If Google and Amazon Ran the Web

At the FCC broadband workshop held last week, researchers argued for a new Internet architecture built upon infrastructure currently used in large data centers that would be capable of adapting itself to deliver each individual application. Meanwhile, those associated with think tanks and the broadband industry argued that the most significant Internet-related innovation is already behind us and that we need to think about embedding more intelligence into the network we have.

It reminded me of Vanity Fair's awesome story about the making of the Web in which Bob Metcalfe relates his attempts to show some AT&T executives the precursor to the Internet:

"Bob Metcalfe: Imagine a bearded grad student being handed a dozen AT&T executives, all in pin-striped suits and quite a bit older and cooler. And I'm giving them a tour. And when I say a tour, they're standing behind me while I'm typing on one of these terminals. I'm traveling around the Arpanet showing them: Ooh, look. You can do this. And I'm in U.C.L.A. in Los Angeles now. And now I'm in San Francisco. And now I'm in Chicago. And now I'm in Cambridge, Massachusetts—isn't this cool? And as I'm giving my demo, the damned thing crashed.

And I turned around to look at these 10, 12 AT&T suits, and they were all laughing. And it was in that moment that AT&T became my bête noire, because I realized in that moment that these sons of bitches were rooting against me."

The workshop, called "The Future of the Internet," had a similar feel, with researchers David Clark, professor at the MIT Computer Science & Artificial Intelligence Laboratory, and Taieb Znati, division director for the National Science Foundation, talking up the idea of virtualizing communications networks in order to create several networks optimized for delivering different types of applications. By the way, this focus on the ability to deliver a specific application vs. delivering a set speed is a sticky topic when it comes to defining broadband. Going forward, we're going to be hearing a lot about it.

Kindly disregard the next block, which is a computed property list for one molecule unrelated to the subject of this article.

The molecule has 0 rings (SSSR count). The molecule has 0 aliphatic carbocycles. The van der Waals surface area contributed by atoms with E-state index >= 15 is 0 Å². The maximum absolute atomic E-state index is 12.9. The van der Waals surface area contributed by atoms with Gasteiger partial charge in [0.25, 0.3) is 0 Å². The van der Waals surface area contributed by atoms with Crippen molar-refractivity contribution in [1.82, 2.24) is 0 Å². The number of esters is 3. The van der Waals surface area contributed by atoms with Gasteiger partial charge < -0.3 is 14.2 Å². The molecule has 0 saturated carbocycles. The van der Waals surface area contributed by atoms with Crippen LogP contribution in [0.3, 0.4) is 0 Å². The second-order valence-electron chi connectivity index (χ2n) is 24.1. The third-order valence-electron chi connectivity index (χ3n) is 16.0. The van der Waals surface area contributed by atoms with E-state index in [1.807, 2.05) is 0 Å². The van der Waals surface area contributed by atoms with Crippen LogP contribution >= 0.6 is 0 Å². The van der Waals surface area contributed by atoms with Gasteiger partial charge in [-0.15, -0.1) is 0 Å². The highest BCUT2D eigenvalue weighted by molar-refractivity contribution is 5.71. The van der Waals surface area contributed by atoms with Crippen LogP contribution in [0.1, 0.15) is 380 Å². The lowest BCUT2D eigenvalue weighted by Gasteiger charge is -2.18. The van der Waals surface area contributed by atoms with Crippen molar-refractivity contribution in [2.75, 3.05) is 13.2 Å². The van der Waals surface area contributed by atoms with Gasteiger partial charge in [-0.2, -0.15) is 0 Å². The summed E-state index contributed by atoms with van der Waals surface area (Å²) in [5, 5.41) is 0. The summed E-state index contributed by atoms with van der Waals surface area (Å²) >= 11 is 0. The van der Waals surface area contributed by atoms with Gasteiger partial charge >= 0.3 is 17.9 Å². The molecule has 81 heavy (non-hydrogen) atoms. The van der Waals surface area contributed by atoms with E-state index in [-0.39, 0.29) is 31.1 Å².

Scott Shenker, a professor of computer science at UC Berkeley, added that such a re-imagined network could be created by mirroring some of the wide area networks used by the likes of Amazon and Google to send information around their data centers. As he noted, today's telecommunications networks are built atop of specialized hardware with routers running proprietary software. He argued that if the Googles and Amazons of the world could take their focus on deploying commodity hardware and open-source routers to the telecommunications industry, the entire infrastructure of the Internet would change—including allowing for lower-cost networks that could be virtualized.

As the theory moved farther outside of the current telecommunications model, Robert Atkinson, president of the technology industry-funded think tank Information Technology & Innovation Foundation, brought things back to the present by saying that the largest innovations on the Web may be behind us and that while the Internet of 2022-2023 would be different from what it is today, it won't have gone through the evolutionary changes seen in the last decade. His wish list included more embedded intelligence in the network to help advance packets and manage a flow of real-time data, as well as some type of authentication and identification for users.

The end goal seems to be figuring out how to build a network that knows what the content it's delivering is and where it came from rather than a packet-based network focused on getting unidentified bits from machines. How this will relate to the National Broadband Plan that's due next year is unclear, but the ideas expressed in the panel are worth listening to. So if you're curious about what's out on the fringes for the future of the Web, check out the Webcast of this panel, which, sadly, I could not embed here.

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